Amaryllis (Hippeastrum hybrids) have beautiful, exotic flowers that come in an array of colors and are most often purchased and grown to bloom around the holidays. But you don’t have to pitch them when the holidays are over! If it’s hard to say goodbye to your beautiful amaryllis flowers, follow our steps below. Come summertime, you’ll be greeted by another round of these blooming beauties.
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Step one — Encourage your bulb to bloom
Start with the biggest bulb you can buy, and choose a container that’s 1 ½ or 2 in. wider than the diameter of the bulb. Put the bulb in all-purpose potting mix and let the top quarter poke above the soil line. Then, to care for the bulb:
- Water thoroughly and set it in a sunny south-facing window. Once you see green peeking from the top of the bulb, start watering every time the soil gets dry (about once a week).
- Fertilize with a water-soluble plant food.
- Over the next few weeks, several stalks emerge and eventually set buds and bloom. When the blooms open, move the plant out of direct light so the color doesn’t fade. Remove the spent flowers as needed.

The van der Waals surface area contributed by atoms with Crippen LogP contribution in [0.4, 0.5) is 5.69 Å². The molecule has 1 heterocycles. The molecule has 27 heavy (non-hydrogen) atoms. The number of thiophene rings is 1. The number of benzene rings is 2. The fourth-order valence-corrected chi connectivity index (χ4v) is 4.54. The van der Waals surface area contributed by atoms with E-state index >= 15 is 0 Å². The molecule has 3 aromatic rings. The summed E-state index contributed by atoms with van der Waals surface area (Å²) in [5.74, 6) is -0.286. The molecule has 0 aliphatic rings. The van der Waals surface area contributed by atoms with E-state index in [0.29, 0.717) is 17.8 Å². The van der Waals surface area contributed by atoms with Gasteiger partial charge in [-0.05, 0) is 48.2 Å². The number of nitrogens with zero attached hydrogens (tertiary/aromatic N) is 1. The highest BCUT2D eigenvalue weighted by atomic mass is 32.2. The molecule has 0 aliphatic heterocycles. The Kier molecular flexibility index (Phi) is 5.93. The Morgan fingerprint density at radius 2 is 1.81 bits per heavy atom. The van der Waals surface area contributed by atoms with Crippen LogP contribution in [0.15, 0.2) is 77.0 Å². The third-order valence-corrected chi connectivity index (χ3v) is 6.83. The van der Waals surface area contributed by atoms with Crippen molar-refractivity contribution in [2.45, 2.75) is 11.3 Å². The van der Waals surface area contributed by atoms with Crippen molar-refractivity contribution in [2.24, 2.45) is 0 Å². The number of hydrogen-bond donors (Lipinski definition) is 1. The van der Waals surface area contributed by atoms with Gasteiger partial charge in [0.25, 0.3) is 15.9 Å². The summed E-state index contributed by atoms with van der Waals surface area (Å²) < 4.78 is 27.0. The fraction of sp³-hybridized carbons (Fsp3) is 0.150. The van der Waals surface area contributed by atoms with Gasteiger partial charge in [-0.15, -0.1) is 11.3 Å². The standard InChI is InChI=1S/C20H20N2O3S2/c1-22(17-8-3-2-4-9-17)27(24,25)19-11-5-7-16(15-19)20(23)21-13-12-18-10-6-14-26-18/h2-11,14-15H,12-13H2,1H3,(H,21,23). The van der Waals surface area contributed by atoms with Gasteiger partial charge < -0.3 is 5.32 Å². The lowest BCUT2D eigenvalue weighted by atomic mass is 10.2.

Step two — Let the bulb go dormant
When the flowers are done, cut the spent flower stalks back near the base. Let the foliage grow for a couple months and keep up the watering and fertilizing schedule. Then it’s time to force the bulb into dormancy:
- Stop watering and move your amaryllis to a cool, dark place — 40 to 45 degrees F. You might want to tip the pot so you won’t absentmindedly water it.
- Let the bulb rest like this for eight to 10 weeks. Don’t worry about removing any of the foliage right now.
Check out our Flower & Plant Guide
Step three — Prepare the bulb to bloom again
After the rest period of eight to 10 weeks, bring your amaryllis back out and start over.
- Pull off the dead foliage and water. You may need to set the pot in a tub of water to rehydrate dry soil.
- Set it once again in a sunny window and begin regularly watering and fertilizing as green emerges.
- In several weeks, you can expect another round of blooms.
Pushing an amaryllis to rebloom takes its toll. And your bulb will probably get smaller each time, ending up as mostly just a papery husk that you’ll throw away. But by following these steps, you can get several flushes of blooms over a couple of years from one bulb. And who wouldn’t want that?